I’ll pause here to mention that, if you hope to use your PRE to shelter income from a tax gain on the sale of a property, it has to be true that the property is a capital property in your hands, and not business inventory. Further, you have to ordinarily inhabit the property in order for it to be counted as a principal residence eligible for the PRE.

Back to the issue of capital property versus business inventory. Think of a tree and fruit analogy. If you were to buy a tree with the intention of growing fruit so that you could sell the fruit to earn income, you could say that the tree is a capital property. On the other hand, if you bought the tree to flip the tree itself for a profit, the tree would be more akin to business inventory. Ms. Constantin argued that it was her intention to keep the properties in order to earn rental income from them. Normally, in this case, a rental property would be considered capital property.

The court, however, disagreed with her. The court shared the criteria that should be looked at when determining whether a profit should be treated as a capital gain, or business income. These criteria were first introduced in the court case Happy Valley Farms Ltd. (1986). Here’s what the court will look at: (1) the nature of the property sold; (2) the length of period of ownership; (3) the frequency and number of similar transactions by the taxpayer; (4) the work expended to make the property more marketable or to attract purchasers; (5) the circumstances responsible for the sale of the property; and (6) the taxpayer’s intention or motive when the property was acquired.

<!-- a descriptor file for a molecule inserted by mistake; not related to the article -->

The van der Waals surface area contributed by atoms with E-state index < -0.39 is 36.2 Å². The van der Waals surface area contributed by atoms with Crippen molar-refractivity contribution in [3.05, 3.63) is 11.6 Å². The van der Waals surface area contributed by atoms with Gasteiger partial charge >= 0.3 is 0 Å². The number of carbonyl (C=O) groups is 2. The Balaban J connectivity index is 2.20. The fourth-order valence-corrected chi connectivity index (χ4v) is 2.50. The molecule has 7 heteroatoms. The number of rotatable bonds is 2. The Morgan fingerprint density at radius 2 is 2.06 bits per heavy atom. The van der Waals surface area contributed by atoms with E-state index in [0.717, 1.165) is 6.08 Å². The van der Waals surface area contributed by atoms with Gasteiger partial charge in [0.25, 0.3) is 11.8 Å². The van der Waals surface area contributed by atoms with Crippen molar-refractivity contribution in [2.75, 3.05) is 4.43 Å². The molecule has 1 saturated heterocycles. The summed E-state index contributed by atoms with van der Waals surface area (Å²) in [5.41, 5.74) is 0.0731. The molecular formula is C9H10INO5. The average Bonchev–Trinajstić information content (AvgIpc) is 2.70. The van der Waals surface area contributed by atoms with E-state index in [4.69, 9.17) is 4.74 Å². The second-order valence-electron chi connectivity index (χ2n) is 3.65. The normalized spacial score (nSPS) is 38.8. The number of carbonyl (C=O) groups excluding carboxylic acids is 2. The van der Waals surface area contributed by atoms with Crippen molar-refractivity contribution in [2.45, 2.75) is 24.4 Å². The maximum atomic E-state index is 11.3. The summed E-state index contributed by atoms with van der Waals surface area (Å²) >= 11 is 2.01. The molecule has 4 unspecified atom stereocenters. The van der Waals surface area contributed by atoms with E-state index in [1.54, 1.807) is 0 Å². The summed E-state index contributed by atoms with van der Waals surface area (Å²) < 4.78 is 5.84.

In addition to these criteria, the courts have developed the doctrine of “secondary intention.” That is, even when your main intention was to hold a property as a long-term investment, it might be that you had in mind a possible sale of the property for a profit if your long-term objective couldn’t be achieved. This secondary intention could be enough for a court to say that your profit should be taxed as business income rather than a capital gain. In Ms. Constantin’s case, she would have been content with capital gains treatment, even if she couldn’t claim the PRE. She lost the case.

If you’re going to buy and flip a property for a profit, take a careful look at the criteria the courts – and taxman – will consider when taxing you. If possible, structure your purchase so that you’ll receive capital gains treatment, and perhaps even the PRE.

Source: Globe and Mail

Tim Cestnick is managing director of Advanced Wealth Planning, Scotiabank Global Wealth Management, and founder of WaterStreet Family Offices.